Two major trends could open the door to robotic care givers that help senior citizens stay in their homes longer. First, robots are getting more people friendly. And second: people are getting more robot friendly.
My previous post “6 Tips for Using Google Wave on your First Project” was really about the initial experience a client and I had with Google Wave (s goog), and some the early lessons we learned. While I would rank both of us as web-savvy early adopters, suffice it to say my wish list for Google Wave features has been growing fairly rapidly. Read More about My Google Wave Wish List: The Document Collaboration Edition
Energy harvesting has been getting interest from a number of different sectors for tiny, energy-saving applications, and now it’s making its way down to the nanoscale. Researchers at the Georgia Institute of Technology have attached a tiny muscle-movement-driven generator to a hamster and let him loose in his little hamster wheel, running and scratching, to show that energy can be harvested from irregular body movements (hat tip to MIT’s Technology Review).
The system uses a piezoelectric-based nanogenerator where the stretching of a nanowire creates electricity. Zhong Wang, a materials science and engineering professor who led the research, told the Technology Review that this is the first time a generator has been shown to get energy from small, irregular motion — irregular in terms of frequency of motion as well as amplitude of power. This opens the door for possible uses in implantable medical devices that get their power from muscle stretches, heartbeats and bloodflow.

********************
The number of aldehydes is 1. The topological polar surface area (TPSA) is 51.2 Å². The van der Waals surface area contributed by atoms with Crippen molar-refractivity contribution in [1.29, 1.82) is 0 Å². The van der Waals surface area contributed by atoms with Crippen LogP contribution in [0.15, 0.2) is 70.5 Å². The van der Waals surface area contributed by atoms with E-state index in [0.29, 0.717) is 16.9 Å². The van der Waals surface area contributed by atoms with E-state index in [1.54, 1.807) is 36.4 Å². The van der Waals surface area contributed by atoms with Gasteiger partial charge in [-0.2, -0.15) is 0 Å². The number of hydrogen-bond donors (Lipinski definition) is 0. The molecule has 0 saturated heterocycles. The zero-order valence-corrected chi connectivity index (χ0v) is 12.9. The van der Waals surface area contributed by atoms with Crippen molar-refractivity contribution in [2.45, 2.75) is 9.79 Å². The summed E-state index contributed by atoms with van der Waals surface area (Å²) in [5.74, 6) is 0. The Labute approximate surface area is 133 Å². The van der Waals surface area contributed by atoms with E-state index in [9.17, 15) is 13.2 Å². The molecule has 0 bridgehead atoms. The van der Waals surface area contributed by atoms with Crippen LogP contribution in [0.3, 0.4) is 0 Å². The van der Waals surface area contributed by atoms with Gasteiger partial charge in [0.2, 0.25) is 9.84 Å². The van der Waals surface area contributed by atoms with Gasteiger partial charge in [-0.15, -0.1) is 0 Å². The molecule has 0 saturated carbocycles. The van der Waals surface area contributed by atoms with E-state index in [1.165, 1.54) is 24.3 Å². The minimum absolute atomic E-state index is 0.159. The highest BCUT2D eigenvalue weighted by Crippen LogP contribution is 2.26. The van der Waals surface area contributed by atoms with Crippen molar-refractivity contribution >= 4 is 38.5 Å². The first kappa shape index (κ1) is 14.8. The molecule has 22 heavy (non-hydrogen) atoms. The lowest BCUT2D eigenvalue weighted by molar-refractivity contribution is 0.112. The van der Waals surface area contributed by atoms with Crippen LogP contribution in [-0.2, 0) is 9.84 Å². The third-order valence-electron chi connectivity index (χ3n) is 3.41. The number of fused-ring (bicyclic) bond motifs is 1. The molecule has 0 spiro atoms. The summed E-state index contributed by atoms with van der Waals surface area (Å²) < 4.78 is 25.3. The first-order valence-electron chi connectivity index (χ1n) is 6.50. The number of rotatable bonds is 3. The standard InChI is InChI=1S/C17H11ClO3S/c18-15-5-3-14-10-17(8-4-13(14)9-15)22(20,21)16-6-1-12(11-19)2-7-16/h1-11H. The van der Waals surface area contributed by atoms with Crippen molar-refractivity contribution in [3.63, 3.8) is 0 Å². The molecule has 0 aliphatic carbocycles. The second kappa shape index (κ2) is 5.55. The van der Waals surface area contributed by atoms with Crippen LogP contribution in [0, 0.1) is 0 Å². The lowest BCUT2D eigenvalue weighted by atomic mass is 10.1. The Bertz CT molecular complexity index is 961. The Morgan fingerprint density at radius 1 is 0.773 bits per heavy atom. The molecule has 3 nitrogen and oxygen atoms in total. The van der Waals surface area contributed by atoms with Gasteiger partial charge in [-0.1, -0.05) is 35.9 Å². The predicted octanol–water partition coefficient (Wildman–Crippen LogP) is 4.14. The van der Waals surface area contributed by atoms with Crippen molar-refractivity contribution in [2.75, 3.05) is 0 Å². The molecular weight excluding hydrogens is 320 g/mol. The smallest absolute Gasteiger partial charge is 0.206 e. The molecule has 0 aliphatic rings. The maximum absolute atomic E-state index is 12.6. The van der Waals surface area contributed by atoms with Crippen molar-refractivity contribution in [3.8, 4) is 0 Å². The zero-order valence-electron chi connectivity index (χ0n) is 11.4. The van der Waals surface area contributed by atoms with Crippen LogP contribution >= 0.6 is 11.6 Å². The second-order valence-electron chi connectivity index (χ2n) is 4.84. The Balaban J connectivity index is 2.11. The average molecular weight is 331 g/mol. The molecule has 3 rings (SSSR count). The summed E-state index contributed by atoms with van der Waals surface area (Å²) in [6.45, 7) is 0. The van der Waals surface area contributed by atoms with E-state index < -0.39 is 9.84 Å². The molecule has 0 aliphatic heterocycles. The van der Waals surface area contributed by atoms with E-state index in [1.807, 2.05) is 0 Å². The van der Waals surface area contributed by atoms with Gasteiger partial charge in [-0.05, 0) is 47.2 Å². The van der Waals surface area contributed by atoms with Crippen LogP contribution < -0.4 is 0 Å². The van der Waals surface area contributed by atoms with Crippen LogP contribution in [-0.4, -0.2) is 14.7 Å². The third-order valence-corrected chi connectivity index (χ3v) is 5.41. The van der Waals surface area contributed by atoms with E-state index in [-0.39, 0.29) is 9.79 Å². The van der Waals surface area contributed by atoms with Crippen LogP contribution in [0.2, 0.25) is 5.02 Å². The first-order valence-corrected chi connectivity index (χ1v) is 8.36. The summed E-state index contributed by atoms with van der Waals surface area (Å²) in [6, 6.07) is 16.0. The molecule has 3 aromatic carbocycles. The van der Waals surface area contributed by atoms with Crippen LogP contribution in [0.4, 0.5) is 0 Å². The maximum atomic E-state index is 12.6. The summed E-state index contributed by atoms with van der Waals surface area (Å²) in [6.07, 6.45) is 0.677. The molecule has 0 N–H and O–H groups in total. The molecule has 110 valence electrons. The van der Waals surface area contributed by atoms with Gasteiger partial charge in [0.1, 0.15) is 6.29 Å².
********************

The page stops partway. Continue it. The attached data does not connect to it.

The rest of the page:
Putting energy harvesting nanodevices into bodies may be a few years away, but there are some energy harvesting systems that are already on the market, or at least much closer to market, including wireless sensors, regenerative braking, and even bumps in the road. And it’s not just startups that are getting in the game.
Read More about Energy Harvesting Gets Four Legs and Fur